A grandad was left thousands of dollars out of pocket after falling victim to a cruel scam when he was contacted on his landline by someone who claimed to be from the National Broadband Network (NBN).
According to Nine News, the scammers knew all of 77-year-old Dean’s personal details and subsequently tricked him into believing his new internet service was experiencing problems – with them claiming he would be compensated for the difficulties.
However, instead of receiving money the Western Australian grandad found himself empty handed as $10,000 was reportedly withdrawn from his bank account.
Speaking about the incident, Dean explained to Nine News he was told by a person who claimed to be from the NBN that he would be refunded $300. His call was then transferred to a fake worker, claiming to be from Telstra.
While the retiree said he was skeptical that something suss was going on, it was too late and within moments the scammers had gained access to his computer and withdrawn $10,000 from his credit card.
“They’ve taken money that I haven’t got,” a distraught Dean told Nine News. “They’re low lives and they’ve got to understand that they should be in the gutter.”
Sadly Dean isn’t the only one who has fallen into the trap. A further two Western Australian seniors were recently conned out of tens of thousands of dollars by people claiming to be from NBN or a telco.
According to the Western Australia Consumer Protection, just like Dean’s situation, the scammers gained access to their computers and bank accounts while preventing them from making calls to their family or their bank.
An 81-year-old man received a call from a scammer just a day after being connected to someone claiming to be from the NBN and told his computer was infected with a virus which needed to be removed immediately. After gaining access to his computer, they proceeded to make three withdrawals from his bank account amounting to $37,000.
The scammers kept the victim on his landline for the majority of the day and told him to turn off his mobile phone for a number of days as it was also infected. Thankfully, his bank manager was able to recover a $10,000 payment, however the rest is yet to be tracked down.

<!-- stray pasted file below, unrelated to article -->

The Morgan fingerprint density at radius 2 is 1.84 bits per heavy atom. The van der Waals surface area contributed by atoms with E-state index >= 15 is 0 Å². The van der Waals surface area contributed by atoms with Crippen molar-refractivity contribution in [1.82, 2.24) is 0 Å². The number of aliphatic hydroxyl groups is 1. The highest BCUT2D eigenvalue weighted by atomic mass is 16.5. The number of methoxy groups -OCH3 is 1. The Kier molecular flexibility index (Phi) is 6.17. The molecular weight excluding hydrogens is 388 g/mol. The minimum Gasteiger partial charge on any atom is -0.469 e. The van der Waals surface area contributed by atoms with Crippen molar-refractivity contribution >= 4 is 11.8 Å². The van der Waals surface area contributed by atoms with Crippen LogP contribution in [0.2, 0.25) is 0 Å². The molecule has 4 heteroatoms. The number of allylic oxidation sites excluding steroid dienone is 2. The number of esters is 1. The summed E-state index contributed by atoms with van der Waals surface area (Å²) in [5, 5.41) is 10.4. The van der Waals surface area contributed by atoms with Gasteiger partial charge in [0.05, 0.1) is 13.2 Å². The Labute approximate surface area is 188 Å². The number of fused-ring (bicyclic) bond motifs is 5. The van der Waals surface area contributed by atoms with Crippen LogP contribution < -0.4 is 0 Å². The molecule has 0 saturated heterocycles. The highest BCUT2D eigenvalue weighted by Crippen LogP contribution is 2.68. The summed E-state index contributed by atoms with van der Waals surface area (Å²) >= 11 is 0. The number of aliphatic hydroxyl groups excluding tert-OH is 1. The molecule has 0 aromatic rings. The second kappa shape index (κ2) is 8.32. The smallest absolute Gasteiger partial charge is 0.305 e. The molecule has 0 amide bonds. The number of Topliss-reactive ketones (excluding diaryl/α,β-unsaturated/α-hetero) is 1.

In a similar case, an 82-year-old man lost $19,000 to scammers after being contacted by a person – again claiming to be from the NBN – who passed him through to someone supposedly from Telstra. They accessed his computer, made the unauthorised withdrawal and told him to turn off his mobile phone.
Shocked by what has occurred, Commissioner for Consumer Protection David Hillyard advised people to be wary of phone calls and if in doubt contact the telco directly to verify it’s genuine. He explained to be safe, Aussies should not allow anyone access to their computer in case it is a scammer.
“We want people to be aware that new NBN connections are listed on the internet, so scammers can target people in those areas knowing that they will more readily accept that they are talking to a genuine person from NBN or that their provider is calling them about the recent connection,” he said.
“It’s a trick that appears to be successful in duping people into cooperating with their demands which unfortunately results in a financial loss that people in our community, particularly seniors, can least afford.
“Under no circumstances should anyone grant access to their computer to a third party no matter who they say they are and especially if they have called out of the blue.”